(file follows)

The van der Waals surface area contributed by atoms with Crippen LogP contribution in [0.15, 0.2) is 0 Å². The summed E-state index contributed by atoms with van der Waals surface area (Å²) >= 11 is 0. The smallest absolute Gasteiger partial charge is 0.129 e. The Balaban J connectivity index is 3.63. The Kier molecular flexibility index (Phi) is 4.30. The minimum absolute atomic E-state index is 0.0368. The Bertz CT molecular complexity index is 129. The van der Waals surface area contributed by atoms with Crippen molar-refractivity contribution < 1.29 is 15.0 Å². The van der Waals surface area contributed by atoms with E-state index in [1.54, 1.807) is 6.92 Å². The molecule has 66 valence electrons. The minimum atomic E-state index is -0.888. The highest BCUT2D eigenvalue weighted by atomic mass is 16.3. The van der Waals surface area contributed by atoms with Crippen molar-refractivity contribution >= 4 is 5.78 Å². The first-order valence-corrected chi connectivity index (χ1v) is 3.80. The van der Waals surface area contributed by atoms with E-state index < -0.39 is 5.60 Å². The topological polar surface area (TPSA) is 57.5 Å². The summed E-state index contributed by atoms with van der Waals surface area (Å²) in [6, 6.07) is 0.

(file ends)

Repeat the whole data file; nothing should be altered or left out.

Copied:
The van der Waals surface area contributed by atoms with Crippen LogP contribution in [0.15, 0.2) is 0 Å². The summed E-state index contributed by atoms with van der Waals surface area (Å²) >= 11 is 0. The smallest absolute Gasteiger partial charge is 0.129 e. The Balaban J connectivity index is 3.63. The Kier molecular flexibility index (Phi) is 4.30. The minimum absolute atomic E-state index is 0.0368. The Bertz CT molecular complexity index is 129. The van der Waals surface area contributed by atoms with Crippen molar-refractivity contribution < 1.29 is 15.0 Å². The van der Waals surface area contributed by atoms with E-state index in [1.54, 1.807) is 6.92 Å². The molecule has 66 valence electrons. The minimum atomic E-state index is -0.888. The highest BCUT2D eigenvalue weighted by atomic mass is 16.3. The van der Waals surface area contributed by atoms with Crippen molar-refractivity contribution >= 4 is 5.78 Å². The first-order valence-corrected chi connectivity index (χ1v) is 3.80. The van der Waals surface area contributed by atoms with E-state index < -0.39 is 5.60 Å². The topological polar surface area (TPSA) is 57.5 Å². The summed E-state index contributed by atoms with van der Waals surface area (Å²) in [6, 6.07) is 0.